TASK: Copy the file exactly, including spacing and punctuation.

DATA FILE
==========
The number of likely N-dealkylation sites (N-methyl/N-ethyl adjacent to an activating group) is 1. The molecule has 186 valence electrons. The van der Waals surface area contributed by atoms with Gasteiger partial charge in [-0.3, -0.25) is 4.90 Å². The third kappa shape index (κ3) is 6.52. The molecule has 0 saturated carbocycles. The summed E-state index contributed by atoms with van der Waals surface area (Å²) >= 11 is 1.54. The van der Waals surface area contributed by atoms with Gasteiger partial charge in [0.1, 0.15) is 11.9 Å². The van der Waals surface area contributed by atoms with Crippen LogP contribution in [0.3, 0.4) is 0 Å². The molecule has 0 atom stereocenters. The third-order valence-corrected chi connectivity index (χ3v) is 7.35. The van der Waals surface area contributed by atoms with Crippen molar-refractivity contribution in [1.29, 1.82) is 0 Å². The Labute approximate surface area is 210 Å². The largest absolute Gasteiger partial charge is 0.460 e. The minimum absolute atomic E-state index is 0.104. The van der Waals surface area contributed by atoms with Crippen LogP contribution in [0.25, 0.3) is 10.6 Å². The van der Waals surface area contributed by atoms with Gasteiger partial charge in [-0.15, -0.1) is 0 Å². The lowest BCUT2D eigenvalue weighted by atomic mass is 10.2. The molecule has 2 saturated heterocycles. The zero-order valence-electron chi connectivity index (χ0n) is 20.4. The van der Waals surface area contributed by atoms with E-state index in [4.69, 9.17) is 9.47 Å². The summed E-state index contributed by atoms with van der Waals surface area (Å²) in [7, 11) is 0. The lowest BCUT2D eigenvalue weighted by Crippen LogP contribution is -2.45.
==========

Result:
The number of likely N-dealkylation sites (N-methyl/N-ethyl adjacent to an activating group) is 1. The molecule has 186 valence electrons. The van der Waals surface area contributed by atoms with Gasteiger partial charge in [-0.3, -0.25) is 4.90 Å². The third kappa shape index (κ3) is 6.52. The molecule has 0 saturated carbocycles. The summed E-state index contributed by atoms with van der Waals surface area (Å²) >= 11 is 1.54. The van der Waals surface area contributed by atoms with Gasteiger partial charge in [0.1, 0.15) is 11.9 Å². The van der Waals surface area contributed by atoms with Crippen LogP contribution in [0.3, 0.4) is 0 Å². The molecule has 0 atom stereocenters. The third-order valence-corrected chi connectivity index (χ3v) is 7.35. The van der Waals surface area contributed by atoms with Crippen molar-refractivity contribution in [1.29, 1.82) is 0 Å². The Labute approximate surface area is 210 Å². The largest absolute Gasteiger partial charge is 0.460 e. The minimum absolute atomic E-state index is 0.104. The van der Waals surface area contributed by atoms with Crippen LogP contribution in [0.25, 0.3) is 10.6 Å². The van der Waals surface area contributed by atoms with Gasteiger partial charge in [-0.15, -0.1) is 0 Å². The lowest BCUT2D eigenvalue weighted by atomic mass is 10.2. The molecule has 2 saturated heterocycles. The zero-order valence-electron chi connectivity index (χ0n) is 20.4. The van der Waals surface area contributed by atoms with E-state index in [4.69, 9.17) is 9.47 Å². The summed E-state index contributed by atoms with van der Waals surface area (Å²) in [7, 11) is 0. The lowest BCUT2D eigenvalue weighted by Crippen LogP contribution is -2.45.